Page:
“If we think about mechanical energy, the energy at humanity’s disposal is closer to the storm’s, but the task of focusing even half of the energy on a spot in the middle of a remote ocean would still be formidable,” the NOAA further says. “Brute force interference with hurricanes doesn’t seem promising.”

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World News

Russia to nuclear test ban monitor: the test accident is not your business

Moscow: Russia told an agency that verifies a ban on nuclear tests that a military test accident in the country's north this month was none of its business and that handing it any radiation data was voluntary, Interfax news agency reported on Tuesday.

People gather for the funerals of five Russian nuclear engineers killed by a rocket explosion in Sarov.Credit:Russian State Atomic Energy Corporation ROSATOM via AP

The Vienna-based Comprehensive Nuclear-Test-Ban Treaty Organisation (CTBTO) said on Monday that two Russian monitoring sites closest to the mysterious explosion went offline days after the blast, soon followed by two more, fuelling suspicions that Russia tampered with them.

The CTBTO said on Tuesday the radioactive-particle sensors of at least one of the four Russian monitoring stations in question were transmitting again.

Lassina Zebro, the organisation's executive secretary, said on Tuesday on Twitter that the two Russian stations reported to be offline are back in operation and are now backfilling the data. He lauded Moscow for its "excellent cooperation."

Russia's state nuclear agency, Rosatom, has acknowledged that five of its nuclear workers were killed in the August 8 explosion during a rocket engine test near the White Sea in far northern Russia. Two Russian military personnel were also reported to have been killed.

Russian President Vladimir Putin.Credit:AP

There has been contradictory information about the accident's consequences. The Defence Ministry initially said background radiation remained normal after the incident, but Russia's state weather agency said radiation levels in the nearby city of Severodvinsk had risen by up to 16 times.

Deputy Foreign Minister Sergei Ryabkov said on Tuesday that the accident was not a matter for the CTBTO, which first reported that the radiation monitoring stations went silent, according to Interfax.

"It's essential to keep in mind that handing over data from our national stations which are part of the international monitoring system is entirely voluntary for any country," Interfax cited Ryabkov as saying.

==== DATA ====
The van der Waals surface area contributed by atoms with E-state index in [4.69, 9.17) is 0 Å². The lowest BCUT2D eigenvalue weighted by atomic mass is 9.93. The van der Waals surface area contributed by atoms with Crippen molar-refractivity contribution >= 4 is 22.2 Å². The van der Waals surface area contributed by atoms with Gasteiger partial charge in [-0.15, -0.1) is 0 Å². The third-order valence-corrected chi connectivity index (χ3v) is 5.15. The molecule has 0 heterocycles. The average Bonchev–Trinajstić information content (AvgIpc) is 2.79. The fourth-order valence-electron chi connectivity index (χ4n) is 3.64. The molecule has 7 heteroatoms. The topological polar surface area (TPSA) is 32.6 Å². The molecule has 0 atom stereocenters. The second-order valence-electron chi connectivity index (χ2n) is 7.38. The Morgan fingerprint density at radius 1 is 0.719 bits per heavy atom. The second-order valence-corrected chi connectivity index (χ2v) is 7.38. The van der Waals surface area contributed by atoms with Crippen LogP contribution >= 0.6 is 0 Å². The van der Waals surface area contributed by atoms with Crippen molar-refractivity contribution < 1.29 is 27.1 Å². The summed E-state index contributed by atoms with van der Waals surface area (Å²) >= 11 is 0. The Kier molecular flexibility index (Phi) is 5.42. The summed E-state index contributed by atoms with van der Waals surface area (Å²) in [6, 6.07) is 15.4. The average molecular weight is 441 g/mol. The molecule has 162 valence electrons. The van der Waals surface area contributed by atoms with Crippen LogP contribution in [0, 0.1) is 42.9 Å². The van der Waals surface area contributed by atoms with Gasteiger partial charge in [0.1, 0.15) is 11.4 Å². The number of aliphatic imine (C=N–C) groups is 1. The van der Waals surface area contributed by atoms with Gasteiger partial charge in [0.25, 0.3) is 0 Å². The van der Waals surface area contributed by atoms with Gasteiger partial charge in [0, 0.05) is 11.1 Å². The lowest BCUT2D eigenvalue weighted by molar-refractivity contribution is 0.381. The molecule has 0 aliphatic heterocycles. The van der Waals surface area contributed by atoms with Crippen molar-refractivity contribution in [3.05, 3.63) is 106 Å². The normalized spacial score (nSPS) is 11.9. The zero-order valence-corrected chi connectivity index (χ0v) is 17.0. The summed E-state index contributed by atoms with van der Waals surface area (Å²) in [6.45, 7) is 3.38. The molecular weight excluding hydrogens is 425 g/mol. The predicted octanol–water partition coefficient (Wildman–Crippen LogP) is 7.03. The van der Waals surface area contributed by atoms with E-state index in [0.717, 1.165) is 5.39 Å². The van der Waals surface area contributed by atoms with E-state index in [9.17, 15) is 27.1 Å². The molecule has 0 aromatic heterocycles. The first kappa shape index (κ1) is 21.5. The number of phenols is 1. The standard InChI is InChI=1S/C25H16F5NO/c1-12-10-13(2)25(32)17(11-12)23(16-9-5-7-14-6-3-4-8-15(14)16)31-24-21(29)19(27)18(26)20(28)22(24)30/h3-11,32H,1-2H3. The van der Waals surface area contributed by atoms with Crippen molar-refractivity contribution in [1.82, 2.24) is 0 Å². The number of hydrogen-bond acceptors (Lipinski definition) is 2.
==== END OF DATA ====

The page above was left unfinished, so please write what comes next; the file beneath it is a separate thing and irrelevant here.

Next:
The CTBTO's mandate only covered the Comprehensive Nuclear-Test-Ban Treaty or national testing moratoriums, Ryabkov added. The treaty was adopted by the UN General Assembly in 1996, but has not yet entered into force due to some countries either not signing or ratifying it.

The August 8 accident "should have no connection" to CTBTO activities, Ryabkov said, adding that the agency's mandate did not extend to weapons development.

"Exhaustive explanations about what happened and what the consequences were have been given by the relevant structures," said Ryabkov, and the mysterious accident had posed no risks to the environment or people.

Separately, the Kremlin said there was nothing to worry about and that it was confident that government agencies in charge of the relevant radiation monitoring stations had been doing their job correctly.

President Vladimir Putin said on Monday there was no risk of increased radiation levels, but that all necessary safety measures were being taken.

The Defence Ministry, which oversees the work of the monitoring stations, has not responded to a Reuters request for comment.

William Tobey, a former deputy administrator at the U.S. National Nuclear Security Administration, said it was "at least an odd coincidence" that the Russian sensors stopped transmitting data about the same time as the explosion occurred.

"Power outages, other failures, can knock down a particular place, but if more than one site is out, it would seem that that is a less likely explanation," said Tobey, a senior fellow at the Belfer Center for Science and International Affairs at Harvard's Kennedy School of Government.

Reuters, AP

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Science

A US-Russia nuclear war could ‘plunge Earth into a 10-year winter’

A US–Russia nuclear war could ‘plunge Earth into a 10-year winter’ causing plummeting global temperatures and constant darkness, scientists find

  • Fires started by nukes would inject 147 million tons of soot into the atmosphere
  • Blanketing the globe within weeks this soot would blot out light from the sun  
  • As a result global temperatures would decrease by an average of around 16°F
  • The results highlight the disastrous consequences of nuclear war, experts said

Were the United States and Russia to engage in full-out atomic warfare, the consequences would plunge the Earth into a 10-year nuclear winter.

Fires ignited by nuclear detonations would likely inject around 147 million tons (150 billion kilograms) of soot into the atmosphere.

Winds in the stratosphere would cause these soot aerosols to encircle the entire globe within weeks, plunging the Earth into an enduring nuclear winter.